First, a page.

N E W Y O R K, July 18 -- The first male contraceptive pill could be on the market within five years, according to British scientists.
The contraceptive, developed by the Dutch firm Organon and tested in Scotland, China, South Africa and Nigeria, is one hundred percent effective and has no harmful side effects, according to researchers.
Studies in Edinburgh and Shanghai were the first to be completed and researchers there reported that during the six-month study the pill successfully made 60 volunteers temporarily infertile. Test subjects stopped producing sperm without experiencing acne or high blood pressure — two side effects that previously plagued the male pill, the New York Post reported.
The pill is made up of a combination of the male sex hormone testosterone and desogestrel, a synthetic steroid found in the female pill which temporarily inhibits sperm production, a member of the research team was quoted as saying.
Traditionally, female contraception has been easier to develop because women produce few eggs per cycle, while men produce millions of sperm. The new male pill works by introducing hormones into the bloodstream which stop sperm production.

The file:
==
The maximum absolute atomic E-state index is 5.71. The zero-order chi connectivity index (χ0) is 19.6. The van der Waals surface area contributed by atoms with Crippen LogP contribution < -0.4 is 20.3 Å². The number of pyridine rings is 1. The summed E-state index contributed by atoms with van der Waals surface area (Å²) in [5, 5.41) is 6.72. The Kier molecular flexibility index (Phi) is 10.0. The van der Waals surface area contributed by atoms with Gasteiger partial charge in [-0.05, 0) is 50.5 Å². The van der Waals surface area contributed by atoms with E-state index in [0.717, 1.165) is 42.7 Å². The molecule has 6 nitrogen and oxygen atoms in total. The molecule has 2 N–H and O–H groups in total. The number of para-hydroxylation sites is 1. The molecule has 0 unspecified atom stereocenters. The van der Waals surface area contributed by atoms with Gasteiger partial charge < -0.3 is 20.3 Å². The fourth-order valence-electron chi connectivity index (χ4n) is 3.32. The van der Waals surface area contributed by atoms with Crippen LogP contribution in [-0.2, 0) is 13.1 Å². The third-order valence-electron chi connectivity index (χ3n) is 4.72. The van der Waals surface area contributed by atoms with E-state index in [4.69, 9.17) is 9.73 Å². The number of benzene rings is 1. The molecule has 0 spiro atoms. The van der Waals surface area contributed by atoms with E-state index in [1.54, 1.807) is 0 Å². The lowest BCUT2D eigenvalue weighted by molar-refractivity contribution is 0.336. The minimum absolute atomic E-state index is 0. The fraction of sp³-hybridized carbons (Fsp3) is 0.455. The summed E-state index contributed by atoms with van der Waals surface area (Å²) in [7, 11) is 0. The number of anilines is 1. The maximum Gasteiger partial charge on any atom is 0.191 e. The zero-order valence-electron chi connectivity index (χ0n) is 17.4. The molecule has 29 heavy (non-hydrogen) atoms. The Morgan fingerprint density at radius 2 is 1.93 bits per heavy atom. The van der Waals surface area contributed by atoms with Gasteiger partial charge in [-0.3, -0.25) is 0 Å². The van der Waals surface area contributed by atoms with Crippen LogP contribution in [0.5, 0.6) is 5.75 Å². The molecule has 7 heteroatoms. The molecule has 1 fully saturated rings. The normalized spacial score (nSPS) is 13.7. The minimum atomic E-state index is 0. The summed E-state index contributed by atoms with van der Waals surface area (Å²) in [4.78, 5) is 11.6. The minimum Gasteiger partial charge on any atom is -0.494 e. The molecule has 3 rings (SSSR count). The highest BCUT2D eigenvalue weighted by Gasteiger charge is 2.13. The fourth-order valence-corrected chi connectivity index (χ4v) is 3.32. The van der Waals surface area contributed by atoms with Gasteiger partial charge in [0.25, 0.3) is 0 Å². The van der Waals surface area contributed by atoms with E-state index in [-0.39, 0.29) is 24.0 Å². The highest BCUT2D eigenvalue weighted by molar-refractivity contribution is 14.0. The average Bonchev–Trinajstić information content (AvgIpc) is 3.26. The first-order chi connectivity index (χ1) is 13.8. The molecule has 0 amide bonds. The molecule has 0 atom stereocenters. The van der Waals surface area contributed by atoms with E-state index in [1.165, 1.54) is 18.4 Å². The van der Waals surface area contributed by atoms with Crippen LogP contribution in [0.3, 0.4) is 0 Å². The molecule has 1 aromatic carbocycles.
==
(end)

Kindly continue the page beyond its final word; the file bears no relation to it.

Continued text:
“It’s certainly interesting,” said Grace Centola, president of the Society for Male Reproduction and Urology, commenting on the findings. “The only concern is that they are using hormones and we don’t always know the long-term effects of some steroids.”
Too Soon To Tell
“It is certainly very encouraging. We could have a male pill within five years. It could be as effective as the female pill, but more trials have to be done,” said Professor David Baird, a member of the Edinburgh University-based team of scientists.
But Paul Doering, a professor of pharmacy practice at the College of Pharmacy, University of Florida in Gainesville, and co-director of the Drug Information and Pharmacy Resource Center Shands, also at the University of Florida, warns against premature excitement about the findings, saying that 60 people makes for a small study.